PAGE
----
The Kathleen Grimm School for Leadership and Sustainability at Sandy Ground is designed to be the first net-zero-energy school in New York City, and one of the first of its kind worldwide. Developed to harvest as much energy from renewable on-site sources as it uses annually, this bold education facility raises the bar for sustainable design in New York City and sets an example for the design of future schools. Located in Staten Island, the 68,000-square-foot school serves 444 students, from pre-kindergarten through fifth grade.
The success of the Kathleen Grimm School is in the hands of its daily occupants. In a school typology this presents a seminal opportunity to educate and empower students, faculty, and staff. Designers engaged these parties early in the design process, holding biweekly meetings that also included the New York City School Construction Authority, New York School Foods, the NYC Department of Education, and the Division of School Facilities. The team brainstormed a wide range of solutions, from providing shared printer facilities between classrooms to designing a larger, more accommodating teachers’ lounge to discourage the overuse of electricity at teachers’ desks. Input from the community also helped to inform aesthetic considerations, including the design of the exterior facade.
Every aspect of the Kathleen Grimm School’s design contributes to achieving its net-zero-energy goal. A photovoltaic (PV) array wraps the building’s roof and south facade, providing the school’s primary source of energy in an iconic gesture that merges sustainability with architecture. The building also incorporates extensive passive design strategies. With an ample interior courtyard, the building’s massing and orientation on the site are optimized to take advantage of sunlight—not only for the solar array, but also to bring maximum natural light into each classroom.
To achieve sustainability through passive design decisions, the school’s gym, cafeteria, library, and administrative offices are positioned adjacent to the main entrance, while learning spaces are located on the north and south sides of the building to provide the optimal amount of daylight. The school’s ceilings, walls, and skylights are all calibrated to balance natural daylight with solar heat loss. South-facing classrooms have wide “eyebrows” which largely shade their view windows from direct sunlight while also serving to support additional PV panels. The north-facing classrooms benefit from taller punched windows which have the same glass area as south-facing rooms. Additional sustainable design features include a high-performance building envelope, a geo-exchange heating and cooling system, energy recovery ventilators, and demand control ventilation, all of which contribute to the school’s exceptional energy performance.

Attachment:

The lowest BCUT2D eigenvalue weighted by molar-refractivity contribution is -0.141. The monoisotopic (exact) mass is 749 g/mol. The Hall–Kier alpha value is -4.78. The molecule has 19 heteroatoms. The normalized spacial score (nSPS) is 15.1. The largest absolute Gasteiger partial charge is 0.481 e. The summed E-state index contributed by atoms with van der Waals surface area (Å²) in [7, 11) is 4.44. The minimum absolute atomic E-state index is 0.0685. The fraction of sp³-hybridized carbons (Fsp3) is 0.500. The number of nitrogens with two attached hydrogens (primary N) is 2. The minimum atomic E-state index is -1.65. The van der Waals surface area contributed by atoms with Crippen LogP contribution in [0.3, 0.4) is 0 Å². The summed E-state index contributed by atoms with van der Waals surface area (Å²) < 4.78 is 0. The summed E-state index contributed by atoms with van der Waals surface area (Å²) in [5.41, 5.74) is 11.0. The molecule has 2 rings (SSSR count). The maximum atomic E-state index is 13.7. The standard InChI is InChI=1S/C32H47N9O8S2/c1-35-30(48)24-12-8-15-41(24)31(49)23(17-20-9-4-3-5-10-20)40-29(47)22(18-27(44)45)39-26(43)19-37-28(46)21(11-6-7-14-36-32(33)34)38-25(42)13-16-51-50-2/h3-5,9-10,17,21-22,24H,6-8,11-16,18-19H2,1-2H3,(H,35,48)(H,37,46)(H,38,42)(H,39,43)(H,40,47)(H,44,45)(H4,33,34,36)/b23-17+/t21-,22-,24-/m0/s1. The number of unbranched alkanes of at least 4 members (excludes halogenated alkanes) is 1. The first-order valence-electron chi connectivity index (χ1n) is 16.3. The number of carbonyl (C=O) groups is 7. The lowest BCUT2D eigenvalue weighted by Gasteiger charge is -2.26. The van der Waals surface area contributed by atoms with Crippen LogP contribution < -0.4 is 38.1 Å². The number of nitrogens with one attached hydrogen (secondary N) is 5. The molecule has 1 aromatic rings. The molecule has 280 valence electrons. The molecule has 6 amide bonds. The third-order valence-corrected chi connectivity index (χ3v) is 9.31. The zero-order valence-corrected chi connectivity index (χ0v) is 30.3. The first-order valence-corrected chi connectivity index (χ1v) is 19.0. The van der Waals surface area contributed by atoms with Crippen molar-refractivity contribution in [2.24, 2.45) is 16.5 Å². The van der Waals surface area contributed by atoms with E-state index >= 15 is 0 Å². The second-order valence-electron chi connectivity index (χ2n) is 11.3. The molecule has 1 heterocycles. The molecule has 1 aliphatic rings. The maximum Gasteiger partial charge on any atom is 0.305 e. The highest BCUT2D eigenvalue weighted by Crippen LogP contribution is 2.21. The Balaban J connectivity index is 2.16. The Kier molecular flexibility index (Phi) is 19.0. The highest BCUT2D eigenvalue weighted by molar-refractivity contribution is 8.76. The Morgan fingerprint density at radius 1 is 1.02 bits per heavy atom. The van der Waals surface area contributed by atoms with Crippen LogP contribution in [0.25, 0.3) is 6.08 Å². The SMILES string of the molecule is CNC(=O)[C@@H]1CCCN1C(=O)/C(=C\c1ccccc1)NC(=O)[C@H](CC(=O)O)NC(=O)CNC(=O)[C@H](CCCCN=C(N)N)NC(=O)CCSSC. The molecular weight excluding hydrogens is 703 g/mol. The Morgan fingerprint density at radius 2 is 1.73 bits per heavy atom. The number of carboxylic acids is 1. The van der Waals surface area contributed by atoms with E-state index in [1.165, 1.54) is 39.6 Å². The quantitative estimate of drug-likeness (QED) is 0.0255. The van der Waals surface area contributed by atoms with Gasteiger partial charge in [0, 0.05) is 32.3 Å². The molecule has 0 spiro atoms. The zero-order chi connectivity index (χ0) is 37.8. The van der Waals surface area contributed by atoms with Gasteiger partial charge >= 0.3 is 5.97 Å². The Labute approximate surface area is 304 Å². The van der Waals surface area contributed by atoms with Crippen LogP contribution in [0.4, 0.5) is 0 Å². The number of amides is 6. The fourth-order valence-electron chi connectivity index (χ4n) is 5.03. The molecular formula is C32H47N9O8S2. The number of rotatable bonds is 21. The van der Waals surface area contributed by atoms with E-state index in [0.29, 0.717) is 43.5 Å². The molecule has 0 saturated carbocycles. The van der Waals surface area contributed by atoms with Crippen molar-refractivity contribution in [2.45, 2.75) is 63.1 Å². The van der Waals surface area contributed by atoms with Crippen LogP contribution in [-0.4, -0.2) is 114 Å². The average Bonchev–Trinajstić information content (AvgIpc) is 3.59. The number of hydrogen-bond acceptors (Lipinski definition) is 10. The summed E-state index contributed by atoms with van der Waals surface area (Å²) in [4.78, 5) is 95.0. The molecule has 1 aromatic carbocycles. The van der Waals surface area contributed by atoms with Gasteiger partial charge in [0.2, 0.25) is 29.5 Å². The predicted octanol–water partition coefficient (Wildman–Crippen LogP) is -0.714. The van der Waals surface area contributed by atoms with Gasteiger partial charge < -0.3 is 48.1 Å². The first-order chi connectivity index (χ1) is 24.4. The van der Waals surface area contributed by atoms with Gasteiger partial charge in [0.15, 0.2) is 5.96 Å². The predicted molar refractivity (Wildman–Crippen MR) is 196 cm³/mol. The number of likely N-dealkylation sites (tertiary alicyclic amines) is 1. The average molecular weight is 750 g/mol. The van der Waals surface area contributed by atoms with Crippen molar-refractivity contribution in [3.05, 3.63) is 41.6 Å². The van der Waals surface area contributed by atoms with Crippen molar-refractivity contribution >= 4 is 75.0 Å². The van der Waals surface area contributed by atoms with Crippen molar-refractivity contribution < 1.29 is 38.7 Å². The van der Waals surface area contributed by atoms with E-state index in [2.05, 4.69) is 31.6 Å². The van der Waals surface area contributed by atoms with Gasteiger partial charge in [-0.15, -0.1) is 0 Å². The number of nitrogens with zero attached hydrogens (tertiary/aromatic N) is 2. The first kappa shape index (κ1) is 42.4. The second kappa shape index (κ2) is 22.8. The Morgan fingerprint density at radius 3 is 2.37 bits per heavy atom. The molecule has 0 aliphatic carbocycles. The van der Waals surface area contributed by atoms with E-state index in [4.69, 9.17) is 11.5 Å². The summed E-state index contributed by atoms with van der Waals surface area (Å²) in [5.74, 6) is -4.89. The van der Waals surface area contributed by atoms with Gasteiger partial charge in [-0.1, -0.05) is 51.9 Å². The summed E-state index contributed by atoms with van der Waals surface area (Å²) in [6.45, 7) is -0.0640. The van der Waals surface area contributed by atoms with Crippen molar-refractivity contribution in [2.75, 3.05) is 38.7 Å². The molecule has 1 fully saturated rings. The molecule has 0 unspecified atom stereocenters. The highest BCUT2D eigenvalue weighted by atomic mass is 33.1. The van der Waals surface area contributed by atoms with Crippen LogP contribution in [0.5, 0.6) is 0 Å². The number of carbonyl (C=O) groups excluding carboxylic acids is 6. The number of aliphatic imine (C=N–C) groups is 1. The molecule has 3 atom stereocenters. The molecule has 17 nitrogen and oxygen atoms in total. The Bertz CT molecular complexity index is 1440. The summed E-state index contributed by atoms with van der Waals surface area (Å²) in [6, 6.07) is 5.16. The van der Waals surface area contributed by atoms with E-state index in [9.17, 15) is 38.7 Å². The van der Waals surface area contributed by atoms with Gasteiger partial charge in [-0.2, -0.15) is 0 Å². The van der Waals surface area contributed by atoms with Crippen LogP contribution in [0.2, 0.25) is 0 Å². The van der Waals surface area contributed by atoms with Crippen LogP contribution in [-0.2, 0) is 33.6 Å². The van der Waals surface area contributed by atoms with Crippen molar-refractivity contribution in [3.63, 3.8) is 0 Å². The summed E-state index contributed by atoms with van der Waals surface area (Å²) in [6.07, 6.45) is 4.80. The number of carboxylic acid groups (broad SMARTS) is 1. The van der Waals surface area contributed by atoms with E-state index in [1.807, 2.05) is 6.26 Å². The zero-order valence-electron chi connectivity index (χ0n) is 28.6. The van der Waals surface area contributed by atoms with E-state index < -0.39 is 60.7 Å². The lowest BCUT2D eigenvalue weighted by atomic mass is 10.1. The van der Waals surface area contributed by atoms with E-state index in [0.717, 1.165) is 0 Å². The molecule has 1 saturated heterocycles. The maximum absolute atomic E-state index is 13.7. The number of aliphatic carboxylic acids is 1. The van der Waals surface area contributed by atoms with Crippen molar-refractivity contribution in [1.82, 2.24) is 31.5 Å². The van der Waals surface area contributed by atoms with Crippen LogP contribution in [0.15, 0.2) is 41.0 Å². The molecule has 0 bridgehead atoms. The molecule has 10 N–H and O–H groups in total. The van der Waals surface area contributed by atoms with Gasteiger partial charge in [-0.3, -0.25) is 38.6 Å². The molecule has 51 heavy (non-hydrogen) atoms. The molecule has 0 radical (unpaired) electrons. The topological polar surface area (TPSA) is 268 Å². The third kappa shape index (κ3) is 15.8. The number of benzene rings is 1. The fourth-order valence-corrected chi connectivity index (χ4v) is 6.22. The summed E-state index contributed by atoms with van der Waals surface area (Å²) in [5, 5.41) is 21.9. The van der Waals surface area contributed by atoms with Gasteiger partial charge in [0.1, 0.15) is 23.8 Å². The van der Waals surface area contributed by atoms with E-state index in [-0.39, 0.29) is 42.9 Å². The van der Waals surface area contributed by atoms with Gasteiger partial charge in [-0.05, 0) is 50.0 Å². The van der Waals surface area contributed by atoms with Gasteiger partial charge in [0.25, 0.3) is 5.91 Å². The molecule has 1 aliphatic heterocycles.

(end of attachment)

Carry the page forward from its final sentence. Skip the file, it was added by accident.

The Kathleen Grimm School presents a healthier future for New York City schools. Opened since September 2015, the project is already having a major impact. While not all NYC public schools can achieve net-zero energy usage, many of the sustainable design strategies first implemented at the Kathleen Grimm School are being applied to other New York City schools, and the SCA is updating its design standards as a result. Through technological and material innovation as well as invaluable user and client participation in the design process, the Kathleen Grimm School is the culmination of human-scaled decision-making, technical proficiency, lifelong learning, and ecological commitment.
The Kathleen Grimm School for Leadership and Sustainability at Sandy Ground presents a healthier future for New York City schools. Thanks to its integrated design, the building generates as much energy from renewable resources as it uses on an annual basis. Opened since September 2015, the project is already having a major impact. While not all NYC public schools can be Net Zero, some of the sustainable design strategies first implemented at the Kathleen Grimm School are being applied to other New York City schools, and the SCA is updating its design standards as a result. A commissioning agent will conduct a post-occupancy walk through to document any operational abnormalities. A designated team will meet monthly for three years to discuss and review the building’s energy performance as well as operation.